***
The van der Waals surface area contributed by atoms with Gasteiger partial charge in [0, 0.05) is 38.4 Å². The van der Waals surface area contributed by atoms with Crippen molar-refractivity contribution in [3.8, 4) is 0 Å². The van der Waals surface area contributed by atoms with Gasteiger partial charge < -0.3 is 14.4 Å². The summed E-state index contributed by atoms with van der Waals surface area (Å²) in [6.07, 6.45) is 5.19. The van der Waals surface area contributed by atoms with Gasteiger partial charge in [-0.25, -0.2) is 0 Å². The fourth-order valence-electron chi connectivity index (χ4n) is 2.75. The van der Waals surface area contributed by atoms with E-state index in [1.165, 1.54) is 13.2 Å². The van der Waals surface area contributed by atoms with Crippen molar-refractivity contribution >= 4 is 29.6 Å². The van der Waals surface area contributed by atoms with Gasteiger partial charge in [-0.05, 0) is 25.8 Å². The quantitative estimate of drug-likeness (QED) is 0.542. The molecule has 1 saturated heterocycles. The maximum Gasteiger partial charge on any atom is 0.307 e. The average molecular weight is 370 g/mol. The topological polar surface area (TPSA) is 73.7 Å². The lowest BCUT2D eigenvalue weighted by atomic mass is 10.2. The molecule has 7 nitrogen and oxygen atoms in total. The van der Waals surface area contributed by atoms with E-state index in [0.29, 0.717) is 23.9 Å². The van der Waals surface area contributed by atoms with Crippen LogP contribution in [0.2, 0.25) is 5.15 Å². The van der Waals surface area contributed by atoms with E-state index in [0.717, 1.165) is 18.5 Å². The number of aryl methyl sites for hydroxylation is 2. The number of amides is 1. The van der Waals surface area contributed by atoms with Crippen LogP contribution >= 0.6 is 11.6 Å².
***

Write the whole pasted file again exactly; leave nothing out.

The van der Waals surface area contributed by atoms with Gasteiger partial charge in [0, 0.05) is 38.4 Å². The van der Waals surface area contributed by atoms with Crippen molar-refractivity contribution in [3.8, 4) is 0 Å². The van der Waals surface area contributed by atoms with Gasteiger partial charge < -0.3 is 14.4 Å². The summed E-state index contributed by atoms with van der Waals surface area (Å²) in [6.07, 6.45) is 5.19. The van der Waals surface area contributed by atoms with Gasteiger partial charge in [-0.25, -0.2) is 0 Å². The fourth-order valence-electron chi connectivity index (χ4n) is 2.75. The van der Waals surface area contributed by atoms with E-state index in [1.165, 1.54) is 13.2 Å². The van der Waals surface area contributed by atoms with Crippen molar-refractivity contribution >= 4 is 29.6 Å². The van der Waals surface area contributed by atoms with Gasteiger partial charge in [-0.05, 0) is 25.8 Å². The quantitative estimate of drug-likeness (QED) is 0.542. The molecule has 1 saturated heterocycles. The maximum Gasteiger partial charge on any atom is 0.307 e. The average molecular weight is 370 g/mol. The topological polar surface area (TPSA) is 73.7 Å². The lowest BCUT2D eigenvalue weighted by atomic mass is 10.2. The molecule has 7 nitrogen and oxygen atoms in total. The van der Waals surface area contributed by atoms with E-state index in [0.29, 0.717) is 23.9 Å². The van der Waals surface area contributed by atoms with Crippen LogP contribution in [0.2, 0.25) is 5.15 Å². The van der Waals surface area contributed by atoms with E-state index in [0.717, 1.165) is 18.5 Å². The number of aryl methyl sites for hydroxylation is 2. The number of amides is 1. The van der Waals surface area contributed by atoms with Crippen LogP contribution >= 0.6 is 11.6 Å².